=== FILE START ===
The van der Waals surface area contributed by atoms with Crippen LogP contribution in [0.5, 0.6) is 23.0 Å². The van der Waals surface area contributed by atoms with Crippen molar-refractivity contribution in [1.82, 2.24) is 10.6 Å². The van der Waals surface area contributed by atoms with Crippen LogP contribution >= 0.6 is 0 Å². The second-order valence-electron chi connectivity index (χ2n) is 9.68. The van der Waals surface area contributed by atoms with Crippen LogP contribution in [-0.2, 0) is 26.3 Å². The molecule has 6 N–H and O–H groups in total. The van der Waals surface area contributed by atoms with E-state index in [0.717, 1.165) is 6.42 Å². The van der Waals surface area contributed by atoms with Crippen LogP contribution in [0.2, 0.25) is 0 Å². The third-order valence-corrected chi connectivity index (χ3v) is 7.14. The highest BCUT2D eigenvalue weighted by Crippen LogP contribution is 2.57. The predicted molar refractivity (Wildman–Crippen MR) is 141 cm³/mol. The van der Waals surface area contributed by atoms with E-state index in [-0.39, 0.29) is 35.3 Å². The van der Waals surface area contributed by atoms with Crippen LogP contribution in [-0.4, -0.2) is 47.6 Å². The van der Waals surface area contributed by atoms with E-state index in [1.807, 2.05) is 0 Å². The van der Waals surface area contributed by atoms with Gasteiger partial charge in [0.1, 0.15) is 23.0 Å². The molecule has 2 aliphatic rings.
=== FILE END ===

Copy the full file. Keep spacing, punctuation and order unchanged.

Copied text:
The van der Waals surface area contributed by atoms with Crippen LogP contribution in [0.5, 0.6) is 23.0 Å². The van der Waals surface area contributed by atoms with Crippen molar-refractivity contribution in [1.82, 2.24) is 10.6 Å². The van der Waals surface area contributed by atoms with Crippen LogP contribution >= 0.6 is 0 Å². The second-order valence-electron chi connectivity index (χ2n) is 9.68. The van der Waals surface area contributed by atoms with Crippen LogP contribution in [-0.2, 0) is 26.3 Å². The molecule has 6 N–H and O–H groups in total. The van der Waals surface area contributed by atoms with E-state index in [0.717, 1.165) is 6.42 Å². The van der Waals surface area contributed by atoms with Crippen LogP contribution in [0.2, 0.25) is 0 Å². The third-order valence-corrected chi connectivity index (χ3v) is 7.14. The highest BCUT2D eigenvalue weighted by Crippen LogP contribution is 2.57. The predicted molar refractivity (Wildman–Crippen MR) is 141 cm³/mol. The van der Waals surface area contributed by atoms with E-state index in [-0.39, 0.29) is 35.3 Å². The van der Waals surface area contributed by atoms with Crippen LogP contribution in [-0.4, -0.2) is 47.6 Å². The van der Waals surface area contributed by atoms with E-state index in [1.807, 2.05) is 0 Å². The van der Waals surface area contributed by atoms with Gasteiger partial charge in [0.1, 0.15) is 23.0 Å². The molecule has 2 aliphatic rings.